Uh hello, have you ever noticed that there is the bottom of a column on either side of her?!?!?! Nope, I bet you didn't.
(left side detail)
I cannot tell you what this means but what I can tell you it makes the work a hell of a lot more interesting than you probably thought it was.
Oh, here is something else.
In previous paintings, Leonardo has put the horizon line at the neck level of the figure (see figure 1), but here, he puts the horizon line at the sitters eye line. This interweaves her with the background and adds to the mysterious nature of the work. She is almost a part of the landscape, because she only exists there.
What do you think the background means? Where is she and why is she there? Why is Leonardo showing us this? What could it mean about the artist? Or the sitter?
Usually I would just leave my posts at that. Give you questions to ponder and let them sit. But today, I would like to give some of my own insight on this work if I may. Many of these posts involve a lot of research and not much of my own thought. Let me know what you think and if you enjoy hearing my take.
The Mona Lisa is famous for a reason. Yes, because of the mathematical painting style, the realness to the figure, and the sheer mastery of the work. But just because it was painted at a time where there were academic standards for painting, does that mean da Vinci wanted us to scrutinize every detail? Personally, I would think yes. He was a serious man and dedicated his life to learning. He was a genius, pure and simple. But maybe he just wanted to create the perfect woman. She has porcelain skin that looks soft and supple. Her hair long and flowing, but veiled to dignify her. She sits tall and stiff, grounded to her position. Her dress is modest yet beautifully regal; she reveals the slightest amount of cleavage, owning her womanhood and a sign of sexuality. While still being sexual, her hands are neatly resting right over left. She is married, she is loyal. She sits nowhere, yet she is somewhere. Wherever you want her to be. In that, we see all the signs of what a woman should be. One who is perfectly manufactured to be any man's dream.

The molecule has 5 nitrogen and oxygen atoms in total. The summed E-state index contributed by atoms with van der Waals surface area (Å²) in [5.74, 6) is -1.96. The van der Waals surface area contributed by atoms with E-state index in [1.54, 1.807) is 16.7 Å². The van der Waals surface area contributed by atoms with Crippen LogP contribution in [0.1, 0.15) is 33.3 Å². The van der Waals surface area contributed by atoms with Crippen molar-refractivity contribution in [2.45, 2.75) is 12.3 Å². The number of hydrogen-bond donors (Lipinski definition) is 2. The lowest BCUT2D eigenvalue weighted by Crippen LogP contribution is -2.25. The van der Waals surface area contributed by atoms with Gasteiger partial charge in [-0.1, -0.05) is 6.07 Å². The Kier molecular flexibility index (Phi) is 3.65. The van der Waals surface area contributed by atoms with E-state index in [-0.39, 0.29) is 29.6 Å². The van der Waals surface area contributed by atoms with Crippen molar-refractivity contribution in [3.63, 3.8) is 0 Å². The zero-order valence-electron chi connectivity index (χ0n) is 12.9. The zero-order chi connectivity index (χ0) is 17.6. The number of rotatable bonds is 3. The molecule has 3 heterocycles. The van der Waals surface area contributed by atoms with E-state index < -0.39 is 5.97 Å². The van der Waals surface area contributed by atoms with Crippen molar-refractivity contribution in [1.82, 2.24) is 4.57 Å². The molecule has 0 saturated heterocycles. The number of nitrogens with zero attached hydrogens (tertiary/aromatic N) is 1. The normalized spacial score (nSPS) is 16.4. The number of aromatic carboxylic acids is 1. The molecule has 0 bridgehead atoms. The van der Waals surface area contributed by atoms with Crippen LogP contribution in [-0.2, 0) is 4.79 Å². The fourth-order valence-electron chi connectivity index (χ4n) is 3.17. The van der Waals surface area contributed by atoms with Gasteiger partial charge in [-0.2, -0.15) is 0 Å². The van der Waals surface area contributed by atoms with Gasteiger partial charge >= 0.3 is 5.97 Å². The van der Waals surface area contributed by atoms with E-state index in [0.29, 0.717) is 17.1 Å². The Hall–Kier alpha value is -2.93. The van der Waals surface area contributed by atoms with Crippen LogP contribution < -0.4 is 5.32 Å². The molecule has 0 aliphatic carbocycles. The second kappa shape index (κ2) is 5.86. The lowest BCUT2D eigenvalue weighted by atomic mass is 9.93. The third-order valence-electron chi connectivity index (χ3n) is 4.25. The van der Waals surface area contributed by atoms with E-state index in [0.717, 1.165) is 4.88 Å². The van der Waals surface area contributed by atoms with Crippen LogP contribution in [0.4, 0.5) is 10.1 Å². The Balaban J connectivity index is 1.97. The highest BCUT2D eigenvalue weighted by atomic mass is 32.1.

But her smile and her gaze. Look into her eyes for a minute. They dig deep into your soul and you get lost in the hazel depths. Her smile, so subtle yet so emotionally stunting. She knows you. She can see you. She has seen you and will see you for centuries to come. Leonardo painted the one who he knew could stand the ultimate test, and play the ultimate game. A woman. A powerful one who has been studied over and over and over. No one can figure her out - and I do not think da Vinci wanted anyone to. She cannot be broken. Her gaze cannot be avoided. She is anywhere and everywhere. For she is Mona Lisa. Her ghost will follow us wherever we go. We cannot escape what is unavoidable. For Mrs. Lisa over here, that is infamy. That is ascension.
Thank you for reading and I hope to see you here again.
Until next time,
Example of Leonardo putting the horizon line at the neck level.
Ginevra de' Benci, Leonardo da Vinci, 1474-1578, Oil on panel, National Gallery of Art, Washington DC, USA.
*I DO NOT OWN ANY OF THESE IMAGES* all images acquired from Wikipedia.